While reliability and resilience of the transmission system are important, the focus is really on distribution. According to the DOE report, “Electricity outages disproportionately stem from disruptions on the distribution system (over 90 percent of electric power interruptions), both in terms of duration and frequency of outages.”

The Role of Equipment in Reliability and Resilience

What are the causes of outages? There are many. However, according to the American Public Power Association in its report, “Evaluation of Data Submitted in APPA’s 2015 Distribution System Reliability & Operations Survey,” EQUIPMENT FAILURE is the most common cause of sustained outages for its utility members.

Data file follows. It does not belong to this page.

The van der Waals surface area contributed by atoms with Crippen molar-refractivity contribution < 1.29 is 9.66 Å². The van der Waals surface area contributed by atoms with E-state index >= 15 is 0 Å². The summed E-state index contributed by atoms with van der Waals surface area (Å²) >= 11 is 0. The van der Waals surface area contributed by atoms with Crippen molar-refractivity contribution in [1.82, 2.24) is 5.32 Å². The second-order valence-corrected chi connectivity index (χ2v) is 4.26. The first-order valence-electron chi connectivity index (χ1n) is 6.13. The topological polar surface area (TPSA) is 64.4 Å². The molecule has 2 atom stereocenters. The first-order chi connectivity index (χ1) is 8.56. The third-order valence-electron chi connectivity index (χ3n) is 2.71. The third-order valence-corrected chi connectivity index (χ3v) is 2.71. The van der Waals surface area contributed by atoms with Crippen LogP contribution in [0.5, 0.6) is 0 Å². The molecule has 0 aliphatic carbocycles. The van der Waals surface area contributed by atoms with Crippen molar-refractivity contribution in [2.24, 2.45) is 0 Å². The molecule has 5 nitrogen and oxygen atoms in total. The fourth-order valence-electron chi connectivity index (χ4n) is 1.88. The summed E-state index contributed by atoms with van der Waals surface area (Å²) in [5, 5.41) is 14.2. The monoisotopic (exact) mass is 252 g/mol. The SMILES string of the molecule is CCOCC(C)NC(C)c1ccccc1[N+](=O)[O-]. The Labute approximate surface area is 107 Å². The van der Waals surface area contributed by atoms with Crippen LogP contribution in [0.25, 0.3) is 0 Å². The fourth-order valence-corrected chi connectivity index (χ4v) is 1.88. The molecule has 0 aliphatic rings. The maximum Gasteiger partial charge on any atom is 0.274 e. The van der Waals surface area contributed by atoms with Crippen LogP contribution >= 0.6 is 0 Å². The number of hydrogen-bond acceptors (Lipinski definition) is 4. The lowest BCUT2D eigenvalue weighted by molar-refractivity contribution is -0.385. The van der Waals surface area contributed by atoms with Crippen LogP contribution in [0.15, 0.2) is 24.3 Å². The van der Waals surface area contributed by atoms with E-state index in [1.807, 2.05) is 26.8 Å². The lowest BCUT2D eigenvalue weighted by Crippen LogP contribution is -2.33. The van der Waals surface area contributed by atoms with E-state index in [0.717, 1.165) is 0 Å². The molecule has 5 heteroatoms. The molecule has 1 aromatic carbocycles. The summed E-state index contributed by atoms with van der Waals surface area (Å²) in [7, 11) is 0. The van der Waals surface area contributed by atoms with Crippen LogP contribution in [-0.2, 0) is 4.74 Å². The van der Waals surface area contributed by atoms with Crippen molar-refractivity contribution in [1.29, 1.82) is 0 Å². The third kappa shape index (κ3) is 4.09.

According to the APPA survey of its members, equipment failures have a total occurrence rate of 2.54 per 1000 customers (2.02 for overhead equipment failure, and 0.52 for underground equipment failure). In second place is wildlife (2.37), followed by weather (1.38), vegetation (1.04), and unknown (0.76).

The DOE report expanded on the importance of reducing equipment failures. “The electricity system is experiencing an increasing array of ‘sub-second’ events that require response times that are far too short for humans to react. One of the driving forces making smart grids necessary is the proliferation of smart devices; each one is capable of microscopic frequency disruptions, which cumulatively present an unprecedented challenge for system operators.”

The DOE report added, “Grid control systems now handle, sense, and control endpoints numbered in the thousands.” Widespread distributed energy resources (DER) and demand response (DR) penetration implies that future grid control systems may have to coordinate millions of end point control devices to support grid functions.